WHILE WE SPEND MUCH OF OUR TIME working to develop a strong sense of melody and harmonic depth, it’s worth remembering the oft-overlooked champion of that which helps us develop a strong phrase, an epic solo, or the perfect bass line: rhythm! All the right notes in the world wouldn’t amount to anything without a strong pocket or robust rhythmic phraseology.
When it comes to being a well-rounded musician, rhythmic mastery is just as important (and elusive) as harmonic mastery. Because of this, it’s important to improve our rhythmic vocabulary and challenge our own internal clocks. Let’s first dig into a few exercises to develop your ability to feel various subdivisions. I strongly encourage the use of a metronome here—preferably, one that allows you to play the various rhythmic subdivisions.
Example 1 is a fun little exercise that helps us focus on any side of a 16th-note subdivision. With four 16ths per beat and four beats per bar, this first exercise simply has us shift our notes by one 16th-note each bar. Here, we use a C major scale starting on a low E and traveling up two octaves (Remember: C major starting on E is also known as the Phrygian mode.) Example 2 takes the same concept and applies it to eighth-note triplets by simply adding a rest every other triplet. The result is an alternating pattern of playing the first and third beats of the triplet and then the second. This is the C major scale.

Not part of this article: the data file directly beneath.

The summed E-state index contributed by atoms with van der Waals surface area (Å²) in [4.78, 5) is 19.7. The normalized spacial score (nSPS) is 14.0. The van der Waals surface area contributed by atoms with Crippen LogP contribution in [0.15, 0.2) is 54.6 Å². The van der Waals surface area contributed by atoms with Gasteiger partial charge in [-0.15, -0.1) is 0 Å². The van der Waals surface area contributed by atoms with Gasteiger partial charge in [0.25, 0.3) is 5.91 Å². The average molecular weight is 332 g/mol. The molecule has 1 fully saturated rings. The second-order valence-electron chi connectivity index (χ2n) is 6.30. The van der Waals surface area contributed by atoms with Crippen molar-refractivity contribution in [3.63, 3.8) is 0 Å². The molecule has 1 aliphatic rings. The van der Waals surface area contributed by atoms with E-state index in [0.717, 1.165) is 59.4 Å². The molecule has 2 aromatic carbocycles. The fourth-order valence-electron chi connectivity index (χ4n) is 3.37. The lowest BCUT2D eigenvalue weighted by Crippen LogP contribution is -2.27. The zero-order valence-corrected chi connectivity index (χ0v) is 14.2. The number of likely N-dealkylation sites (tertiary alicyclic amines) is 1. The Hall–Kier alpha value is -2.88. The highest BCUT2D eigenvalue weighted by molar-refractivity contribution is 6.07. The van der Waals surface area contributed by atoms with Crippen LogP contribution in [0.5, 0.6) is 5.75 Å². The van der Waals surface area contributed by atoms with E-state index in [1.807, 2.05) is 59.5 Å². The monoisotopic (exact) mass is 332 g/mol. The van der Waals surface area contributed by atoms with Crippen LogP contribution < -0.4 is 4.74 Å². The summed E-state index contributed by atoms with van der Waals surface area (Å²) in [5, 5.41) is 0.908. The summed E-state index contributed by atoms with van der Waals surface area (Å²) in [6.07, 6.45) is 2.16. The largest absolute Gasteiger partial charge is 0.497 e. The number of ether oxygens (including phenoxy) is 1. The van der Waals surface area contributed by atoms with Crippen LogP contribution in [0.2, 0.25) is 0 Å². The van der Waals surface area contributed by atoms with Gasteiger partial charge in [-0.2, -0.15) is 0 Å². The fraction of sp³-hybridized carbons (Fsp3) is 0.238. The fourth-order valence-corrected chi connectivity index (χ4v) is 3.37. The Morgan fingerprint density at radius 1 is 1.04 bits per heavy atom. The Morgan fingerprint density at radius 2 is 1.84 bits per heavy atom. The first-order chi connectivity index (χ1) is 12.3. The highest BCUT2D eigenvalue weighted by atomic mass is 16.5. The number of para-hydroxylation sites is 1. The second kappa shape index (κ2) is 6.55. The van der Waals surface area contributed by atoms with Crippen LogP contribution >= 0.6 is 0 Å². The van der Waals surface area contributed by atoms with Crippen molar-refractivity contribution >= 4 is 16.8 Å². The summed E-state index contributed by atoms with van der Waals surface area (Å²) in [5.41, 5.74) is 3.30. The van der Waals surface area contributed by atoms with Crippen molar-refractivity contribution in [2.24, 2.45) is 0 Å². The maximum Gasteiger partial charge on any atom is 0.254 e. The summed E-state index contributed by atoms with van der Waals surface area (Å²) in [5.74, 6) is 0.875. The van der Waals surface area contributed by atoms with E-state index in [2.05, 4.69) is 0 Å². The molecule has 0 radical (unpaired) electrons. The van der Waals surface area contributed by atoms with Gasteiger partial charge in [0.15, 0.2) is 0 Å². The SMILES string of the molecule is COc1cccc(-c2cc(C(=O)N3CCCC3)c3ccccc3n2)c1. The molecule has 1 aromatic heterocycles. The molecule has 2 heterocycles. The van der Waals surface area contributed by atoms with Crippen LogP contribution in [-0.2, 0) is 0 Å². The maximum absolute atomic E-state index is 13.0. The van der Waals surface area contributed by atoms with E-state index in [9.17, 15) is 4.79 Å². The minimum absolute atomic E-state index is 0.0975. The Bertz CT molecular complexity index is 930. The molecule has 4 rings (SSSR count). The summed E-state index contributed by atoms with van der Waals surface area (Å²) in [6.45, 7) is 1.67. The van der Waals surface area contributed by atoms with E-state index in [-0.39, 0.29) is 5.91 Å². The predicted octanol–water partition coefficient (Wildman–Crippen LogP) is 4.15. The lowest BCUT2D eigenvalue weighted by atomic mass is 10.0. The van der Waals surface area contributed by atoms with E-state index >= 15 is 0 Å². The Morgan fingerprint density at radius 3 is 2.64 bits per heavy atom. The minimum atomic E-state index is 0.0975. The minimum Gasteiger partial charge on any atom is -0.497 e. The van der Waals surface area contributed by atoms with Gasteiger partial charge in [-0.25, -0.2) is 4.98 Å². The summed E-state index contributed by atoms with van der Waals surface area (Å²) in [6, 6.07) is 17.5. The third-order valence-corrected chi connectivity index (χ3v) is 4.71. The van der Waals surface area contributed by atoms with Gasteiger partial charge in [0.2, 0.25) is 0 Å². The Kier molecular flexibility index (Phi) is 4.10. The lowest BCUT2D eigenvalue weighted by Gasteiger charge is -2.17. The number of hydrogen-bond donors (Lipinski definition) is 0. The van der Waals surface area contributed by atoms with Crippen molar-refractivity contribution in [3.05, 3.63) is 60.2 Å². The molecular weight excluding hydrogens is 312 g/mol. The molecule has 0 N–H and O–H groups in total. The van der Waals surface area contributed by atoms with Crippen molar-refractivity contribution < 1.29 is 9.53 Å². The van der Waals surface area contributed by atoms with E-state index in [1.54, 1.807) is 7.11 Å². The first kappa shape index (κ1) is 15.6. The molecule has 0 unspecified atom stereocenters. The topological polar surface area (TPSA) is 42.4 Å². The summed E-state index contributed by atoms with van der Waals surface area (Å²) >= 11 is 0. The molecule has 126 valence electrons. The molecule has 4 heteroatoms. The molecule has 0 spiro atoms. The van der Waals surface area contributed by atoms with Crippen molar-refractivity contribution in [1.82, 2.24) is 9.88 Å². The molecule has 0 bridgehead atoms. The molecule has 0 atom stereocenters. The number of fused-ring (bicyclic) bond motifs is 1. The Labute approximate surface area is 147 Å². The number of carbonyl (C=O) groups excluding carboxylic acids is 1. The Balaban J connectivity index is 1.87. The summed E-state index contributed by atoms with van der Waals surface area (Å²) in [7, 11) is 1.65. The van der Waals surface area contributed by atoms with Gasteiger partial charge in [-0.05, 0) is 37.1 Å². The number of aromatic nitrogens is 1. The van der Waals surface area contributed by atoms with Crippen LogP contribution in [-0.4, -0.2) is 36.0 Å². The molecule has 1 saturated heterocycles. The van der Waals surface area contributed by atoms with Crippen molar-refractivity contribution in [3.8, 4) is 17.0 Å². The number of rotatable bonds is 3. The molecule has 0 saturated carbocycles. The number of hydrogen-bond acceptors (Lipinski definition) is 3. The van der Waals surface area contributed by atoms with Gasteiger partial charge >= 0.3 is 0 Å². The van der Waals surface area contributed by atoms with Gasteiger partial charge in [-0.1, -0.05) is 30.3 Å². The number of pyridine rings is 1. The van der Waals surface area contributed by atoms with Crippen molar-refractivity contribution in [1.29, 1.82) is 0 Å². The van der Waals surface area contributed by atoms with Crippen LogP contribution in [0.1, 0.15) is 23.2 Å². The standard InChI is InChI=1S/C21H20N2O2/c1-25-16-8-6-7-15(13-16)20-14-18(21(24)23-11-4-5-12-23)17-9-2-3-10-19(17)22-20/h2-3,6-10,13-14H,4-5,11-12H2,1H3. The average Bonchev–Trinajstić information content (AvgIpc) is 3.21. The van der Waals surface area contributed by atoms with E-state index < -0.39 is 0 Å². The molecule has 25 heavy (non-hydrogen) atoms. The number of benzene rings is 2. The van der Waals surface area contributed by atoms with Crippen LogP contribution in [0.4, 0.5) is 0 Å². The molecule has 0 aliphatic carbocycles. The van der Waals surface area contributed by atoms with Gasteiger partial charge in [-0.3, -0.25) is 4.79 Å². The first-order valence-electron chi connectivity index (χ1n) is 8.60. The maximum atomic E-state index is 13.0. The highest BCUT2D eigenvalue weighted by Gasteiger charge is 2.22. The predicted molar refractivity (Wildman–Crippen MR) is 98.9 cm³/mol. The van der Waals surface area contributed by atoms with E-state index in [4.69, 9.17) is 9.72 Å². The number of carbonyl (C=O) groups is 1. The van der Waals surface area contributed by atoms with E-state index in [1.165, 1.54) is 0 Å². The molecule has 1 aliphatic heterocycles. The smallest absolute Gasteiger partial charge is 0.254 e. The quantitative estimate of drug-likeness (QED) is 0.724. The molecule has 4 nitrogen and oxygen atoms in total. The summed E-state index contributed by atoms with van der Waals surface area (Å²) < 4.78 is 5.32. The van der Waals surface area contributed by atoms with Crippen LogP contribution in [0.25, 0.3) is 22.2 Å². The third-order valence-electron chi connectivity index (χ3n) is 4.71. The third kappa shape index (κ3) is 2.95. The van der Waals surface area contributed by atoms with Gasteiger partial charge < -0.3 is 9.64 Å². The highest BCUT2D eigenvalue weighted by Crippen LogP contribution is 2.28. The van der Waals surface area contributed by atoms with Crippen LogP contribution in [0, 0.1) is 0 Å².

Example 3 is where things start to get tricky! I’m a big fan of taking a subdivision (here, eighth-note triplets with beats subdivided into three parts), and playing them in another grouping. In this case, I’m taking a three-stroke subdivision, but alternating them into groups of six and four strokes per note. This is a great way to explore the various ways in which you can accent a beat, and will have you placing notes in freshly unfamiliar ways. Example 4 is simply Ex. 3 with every alternating third and fourth note removed. Any time I can think of a way to make something just a little more challenging when practicing, I do.
Next time, we’ll take a look at how to approach subdividing “odd” meters such as 5/4 and 15/8.
Portland, Oregon-based bassist and educator Damian Erskine has toured and recorded with a long list of greats, from Gino Vanelli and the Peter Erskine New Trio to the Jaco Pastorius Big Band. Visit him at damianerskine.com.